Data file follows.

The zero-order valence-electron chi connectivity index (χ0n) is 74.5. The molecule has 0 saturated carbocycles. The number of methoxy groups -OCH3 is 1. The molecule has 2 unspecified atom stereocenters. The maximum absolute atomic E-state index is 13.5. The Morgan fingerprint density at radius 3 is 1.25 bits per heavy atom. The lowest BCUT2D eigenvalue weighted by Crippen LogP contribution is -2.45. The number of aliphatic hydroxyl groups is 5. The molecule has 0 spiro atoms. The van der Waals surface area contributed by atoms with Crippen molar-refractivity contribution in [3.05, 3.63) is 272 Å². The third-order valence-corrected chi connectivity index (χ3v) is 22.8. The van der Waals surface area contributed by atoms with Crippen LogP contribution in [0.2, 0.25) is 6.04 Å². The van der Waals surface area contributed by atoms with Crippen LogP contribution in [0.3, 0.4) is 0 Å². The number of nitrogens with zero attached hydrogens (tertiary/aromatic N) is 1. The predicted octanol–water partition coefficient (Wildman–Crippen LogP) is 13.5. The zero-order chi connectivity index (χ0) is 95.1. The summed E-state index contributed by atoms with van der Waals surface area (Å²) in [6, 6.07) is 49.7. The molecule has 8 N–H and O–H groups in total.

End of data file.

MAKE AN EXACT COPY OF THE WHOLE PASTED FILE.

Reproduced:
The zero-order valence-electron chi connectivity index (χ0n) is 74.5. The molecule has 0 saturated carbocycles. The number of methoxy groups -OCH3 is 1. The molecule has 2 unspecified atom stereocenters. The maximum absolute atomic E-state index is 13.5. The Morgan fingerprint density at radius 3 is 1.25 bits per heavy atom. The lowest BCUT2D eigenvalue weighted by Crippen LogP contribution is -2.45. The number of aliphatic hydroxyl groups is 5. The molecule has 0 spiro atoms. The van der Waals surface area contributed by atoms with Crippen molar-refractivity contribution in [3.05, 3.63) is 272 Å². The third-order valence-corrected chi connectivity index (χ3v) is 22.8. The van der Waals surface area contributed by atoms with Crippen LogP contribution in [0.2, 0.25) is 6.04 Å². The van der Waals surface area contributed by atoms with Crippen LogP contribution in [0.3, 0.4) is 0 Å². The number of nitrogens with zero attached hydrogens (tertiary/aromatic N) is 1. The predicted octanol–water partition coefficient (Wildman–Crippen LogP) is 13.5. The zero-order chi connectivity index (χ0) is 95.1. The summed E-state index contributed by atoms with van der Waals surface area (Å²) in [6, 6.07) is 49.7. The molecule has 8 N–H and O–H groups in total.